- Austen Hufford/Daily
By Austen Hufford, Daily Staff Reporter
Published October 22, 2012
About 50 members of the University’s Senate Assembly gathered at their monthly meeting to question candidates for the University’s Board of Regents at a forum held in Palmer Commons Monday afternoon.
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Candidates discussed a wide range of topics, including whether the University’s focus should be on research or teaching, the number out-of-state students at the University, tuition hikes and the role of athletics at the University.
While there are 10 candidates running for positions on the board, only four attended the forum: Republican Rob Steele, Democrats Mark Bernstein and Shauna Ryder Diggs, and Eric Borregard, the Green Party’s candidate. The group was presented with a question and each candidate was allowed one minute to answer. Due to the format of the event, candidates did not get a chance to respond to each other.
Each was quick to highlight their connection to the University: Steele, Bernstein and Diggs are all alumni, and Borregard said his son attended the University.
The candidates acknowledged that one of the most important responsibilities as regent would be to select the University’s next president, as University President Mary Sue Coleman plans to retire in 2014.
They discussed how the new president should balance the diverse needs of the University and successfully manage the ever-changing budget. Steele said the new president must also provide creative solutions for declining state and federal budget appropriations, while Diggs said he or she must also lead by consensus and encourage efficiency to conserve the University’s resources.
Bernstein said the next president must address the transformative changes in education over the next several years, such as digitization and costs.
“There are going to be some universities that get this right, that figure this out; and those Universities are going to thrive and succeed,” Bernstein said, referring to the upcoming changes. “There will be others that won’t and those universities will pay a very, very steep price.”
Borregard said honesty and awareness of environmental issues should be key characteristics of Coleman’s successor.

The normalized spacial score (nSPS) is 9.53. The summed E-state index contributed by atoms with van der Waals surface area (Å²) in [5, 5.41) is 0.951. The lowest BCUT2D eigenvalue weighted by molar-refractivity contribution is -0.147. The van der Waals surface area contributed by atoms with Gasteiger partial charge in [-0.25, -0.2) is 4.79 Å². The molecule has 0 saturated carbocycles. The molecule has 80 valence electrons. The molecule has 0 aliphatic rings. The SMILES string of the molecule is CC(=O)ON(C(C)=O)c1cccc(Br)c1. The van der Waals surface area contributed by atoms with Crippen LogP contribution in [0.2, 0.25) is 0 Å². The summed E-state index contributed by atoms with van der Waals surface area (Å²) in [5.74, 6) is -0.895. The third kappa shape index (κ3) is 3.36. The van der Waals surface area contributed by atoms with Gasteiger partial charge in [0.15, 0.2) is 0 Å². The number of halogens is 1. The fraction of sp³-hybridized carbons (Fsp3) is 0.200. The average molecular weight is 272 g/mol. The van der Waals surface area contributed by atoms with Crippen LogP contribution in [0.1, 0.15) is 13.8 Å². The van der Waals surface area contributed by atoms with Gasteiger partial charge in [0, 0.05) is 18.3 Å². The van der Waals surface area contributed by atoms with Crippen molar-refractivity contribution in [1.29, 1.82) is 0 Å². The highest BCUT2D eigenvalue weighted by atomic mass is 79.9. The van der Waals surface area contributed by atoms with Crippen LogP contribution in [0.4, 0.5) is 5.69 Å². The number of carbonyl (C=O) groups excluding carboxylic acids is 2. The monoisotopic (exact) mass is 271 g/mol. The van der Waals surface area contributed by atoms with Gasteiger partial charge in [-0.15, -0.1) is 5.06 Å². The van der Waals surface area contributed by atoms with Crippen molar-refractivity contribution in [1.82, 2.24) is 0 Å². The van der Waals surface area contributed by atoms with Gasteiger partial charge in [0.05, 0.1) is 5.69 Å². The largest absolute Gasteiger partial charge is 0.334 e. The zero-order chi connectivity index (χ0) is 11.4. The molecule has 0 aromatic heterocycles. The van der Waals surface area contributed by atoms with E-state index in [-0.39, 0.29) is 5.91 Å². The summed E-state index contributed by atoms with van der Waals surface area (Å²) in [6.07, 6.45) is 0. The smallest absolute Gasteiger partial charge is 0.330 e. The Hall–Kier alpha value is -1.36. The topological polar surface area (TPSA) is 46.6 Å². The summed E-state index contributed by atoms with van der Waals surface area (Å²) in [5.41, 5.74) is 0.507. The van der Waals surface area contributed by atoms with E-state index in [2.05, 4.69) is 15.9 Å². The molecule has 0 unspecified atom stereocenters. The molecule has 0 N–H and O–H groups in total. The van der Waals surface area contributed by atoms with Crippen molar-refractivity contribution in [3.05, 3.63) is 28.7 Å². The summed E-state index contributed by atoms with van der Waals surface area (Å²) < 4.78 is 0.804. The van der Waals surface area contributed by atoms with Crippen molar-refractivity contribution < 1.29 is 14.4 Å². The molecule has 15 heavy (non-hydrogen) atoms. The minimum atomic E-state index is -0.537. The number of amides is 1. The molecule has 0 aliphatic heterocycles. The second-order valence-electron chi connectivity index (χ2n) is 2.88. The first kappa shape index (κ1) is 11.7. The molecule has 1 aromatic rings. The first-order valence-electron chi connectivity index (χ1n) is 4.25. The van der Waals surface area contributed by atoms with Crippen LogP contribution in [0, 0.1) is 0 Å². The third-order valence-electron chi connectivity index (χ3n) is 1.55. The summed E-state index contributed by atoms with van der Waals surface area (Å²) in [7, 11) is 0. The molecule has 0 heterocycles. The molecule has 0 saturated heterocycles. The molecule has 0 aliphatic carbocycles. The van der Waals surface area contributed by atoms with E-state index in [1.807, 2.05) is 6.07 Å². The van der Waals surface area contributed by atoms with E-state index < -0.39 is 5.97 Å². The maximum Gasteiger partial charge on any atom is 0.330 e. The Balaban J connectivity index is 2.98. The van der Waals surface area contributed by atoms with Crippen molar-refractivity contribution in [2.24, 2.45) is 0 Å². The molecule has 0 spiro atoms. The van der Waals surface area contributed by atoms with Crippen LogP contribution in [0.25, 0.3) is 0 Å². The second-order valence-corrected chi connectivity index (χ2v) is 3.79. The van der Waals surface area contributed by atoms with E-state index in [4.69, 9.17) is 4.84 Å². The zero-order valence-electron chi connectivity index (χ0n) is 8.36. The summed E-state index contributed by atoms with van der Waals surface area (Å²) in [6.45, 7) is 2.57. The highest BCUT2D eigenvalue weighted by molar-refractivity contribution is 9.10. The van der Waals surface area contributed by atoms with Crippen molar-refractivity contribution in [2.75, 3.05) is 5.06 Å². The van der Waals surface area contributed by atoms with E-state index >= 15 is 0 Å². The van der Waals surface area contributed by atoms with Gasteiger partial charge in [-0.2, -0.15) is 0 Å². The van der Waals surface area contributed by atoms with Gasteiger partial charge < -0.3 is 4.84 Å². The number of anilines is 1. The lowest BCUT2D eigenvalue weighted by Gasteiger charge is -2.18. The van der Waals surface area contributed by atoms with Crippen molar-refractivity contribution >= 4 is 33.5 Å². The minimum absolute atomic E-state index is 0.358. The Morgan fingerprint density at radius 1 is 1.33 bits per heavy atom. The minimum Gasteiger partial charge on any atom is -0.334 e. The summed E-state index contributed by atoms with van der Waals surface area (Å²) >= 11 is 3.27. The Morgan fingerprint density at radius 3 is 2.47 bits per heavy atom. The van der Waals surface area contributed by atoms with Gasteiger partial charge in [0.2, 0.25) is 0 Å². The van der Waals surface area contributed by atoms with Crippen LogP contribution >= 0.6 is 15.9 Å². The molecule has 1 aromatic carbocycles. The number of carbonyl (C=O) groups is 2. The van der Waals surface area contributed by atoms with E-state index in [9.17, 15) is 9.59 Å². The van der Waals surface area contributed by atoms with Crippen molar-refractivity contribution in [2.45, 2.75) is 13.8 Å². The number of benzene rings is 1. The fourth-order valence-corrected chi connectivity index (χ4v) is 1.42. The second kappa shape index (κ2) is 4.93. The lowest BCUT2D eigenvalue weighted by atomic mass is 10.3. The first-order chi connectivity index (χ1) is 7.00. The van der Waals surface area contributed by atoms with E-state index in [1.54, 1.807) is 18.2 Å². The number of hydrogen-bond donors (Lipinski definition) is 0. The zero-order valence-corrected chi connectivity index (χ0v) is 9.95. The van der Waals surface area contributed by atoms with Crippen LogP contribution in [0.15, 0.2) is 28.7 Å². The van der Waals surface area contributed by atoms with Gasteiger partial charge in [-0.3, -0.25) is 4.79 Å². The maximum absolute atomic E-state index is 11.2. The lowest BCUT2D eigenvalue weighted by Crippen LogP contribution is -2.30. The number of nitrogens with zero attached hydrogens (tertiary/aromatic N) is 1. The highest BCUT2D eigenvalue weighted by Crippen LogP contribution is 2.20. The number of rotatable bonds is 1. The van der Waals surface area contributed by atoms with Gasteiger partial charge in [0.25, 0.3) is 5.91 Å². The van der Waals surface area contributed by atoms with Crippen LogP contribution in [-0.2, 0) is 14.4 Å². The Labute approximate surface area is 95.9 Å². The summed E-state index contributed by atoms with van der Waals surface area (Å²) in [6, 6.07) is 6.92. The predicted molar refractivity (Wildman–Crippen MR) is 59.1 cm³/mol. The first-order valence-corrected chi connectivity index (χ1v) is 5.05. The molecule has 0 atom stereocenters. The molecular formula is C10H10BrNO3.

Borregard, who referred to his own Green Party as “essentially socialist,” had unorthodox views throughout the forum, a fact acknowledged by the other candidates and the audience by occasional laughing and joking about his answers. Borregard used his time to discuss his desire for free tuition and highlighted the importance he placed on environmental consciousness at the University.
When it came to tuition, Steele, Bernstein and Diggs supported using the University’s endowment to reduce tuition costs. Steele suggested using the endowment rather than federal funds to help pay for student loans, and proposed creating a program where science, technology, engineering and mathematics majors who stay in Michigan for five years could receive tuition reimbursements.
Bernstein proposed using the University’s high credit rating and the endowment’s appreciation to fund low-rate student loans rather than actual endowment funding.
Diggs said the state must be held accountable for its funding promises and suggested the creation of endowment funds specifically directed toward student tuition.
“We can also have restricted funds for student tuition,” Diggs said. “We need to go to our donors, to our largest alumni group, and ask them to give money specifically to student grants — not loans, not scholarships, but grants.”
The candidates differed starkly on the importance of increased diversity, among both students and employees, and whether to grant undocumented residents in-state tuition.
Bernstein said he fought against 2006’s Proposal 2 — which banned the use of race in public university admissions in Michigan — and vowed to make diversity a priority by using geography and socioeconomic class to increase diversity.